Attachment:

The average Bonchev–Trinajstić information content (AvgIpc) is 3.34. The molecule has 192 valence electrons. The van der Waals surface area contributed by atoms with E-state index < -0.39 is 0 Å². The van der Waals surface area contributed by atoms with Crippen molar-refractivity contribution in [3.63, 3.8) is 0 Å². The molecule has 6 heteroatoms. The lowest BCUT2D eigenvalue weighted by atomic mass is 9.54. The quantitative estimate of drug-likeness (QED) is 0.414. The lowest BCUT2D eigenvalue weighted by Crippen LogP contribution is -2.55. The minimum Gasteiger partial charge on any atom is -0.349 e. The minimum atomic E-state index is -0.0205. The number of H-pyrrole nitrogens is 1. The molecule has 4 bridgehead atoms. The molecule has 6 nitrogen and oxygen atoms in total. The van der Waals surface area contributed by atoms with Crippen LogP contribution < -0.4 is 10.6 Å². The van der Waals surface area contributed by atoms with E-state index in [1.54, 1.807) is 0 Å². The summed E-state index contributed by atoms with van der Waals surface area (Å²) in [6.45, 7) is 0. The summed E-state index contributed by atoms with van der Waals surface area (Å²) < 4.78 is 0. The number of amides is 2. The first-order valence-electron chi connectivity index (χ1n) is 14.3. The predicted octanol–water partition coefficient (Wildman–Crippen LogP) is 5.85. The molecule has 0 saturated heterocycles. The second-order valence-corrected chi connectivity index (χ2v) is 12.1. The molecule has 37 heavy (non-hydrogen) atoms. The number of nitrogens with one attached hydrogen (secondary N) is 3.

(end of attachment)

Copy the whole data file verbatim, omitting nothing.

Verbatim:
The average Bonchev–Trinajstić information content (AvgIpc) is 3.34. The molecule has 192 valence electrons. The van der Waals surface area contributed by atoms with E-state index < -0.39 is 0 Å². The van der Waals surface area contributed by atoms with Crippen molar-refractivity contribution in [3.63, 3.8) is 0 Å². The molecule has 6 heteroatoms. The lowest BCUT2D eigenvalue weighted by atomic mass is 9.54. The quantitative estimate of drug-likeness (QED) is 0.414. The lowest BCUT2D eigenvalue weighted by Crippen LogP contribution is -2.55. The minimum Gasteiger partial charge on any atom is -0.349 e. The minimum atomic E-state index is -0.0205. The number of H-pyrrole nitrogens is 1. The molecule has 4 bridgehead atoms. The molecule has 6 nitrogen and oxygen atoms in total. The van der Waals surface area contributed by atoms with Crippen LogP contribution < -0.4 is 10.6 Å². The van der Waals surface area contributed by atoms with E-state index in [1.54, 1.807) is 0 Å². The summed E-state index contributed by atoms with van der Waals surface area (Å²) in [6.45, 7) is 0. The summed E-state index contributed by atoms with van der Waals surface area (Å²) < 4.78 is 0. The number of amides is 2. The first-order valence-electron chi connectivity index (χ1n) is 14.3. The predicted octanol–water partition coefficient (Wildman–Crippen LogP) is 5.85. The molecule has 0 saturated heterocycles. The second-order valence-corrected chi connectivity index (χ2v) is 12.1. The molecule has 37 heavy (non-hydrogen) atoms. The number of nitrogens with one attached hydrogen (secondary N) is 3.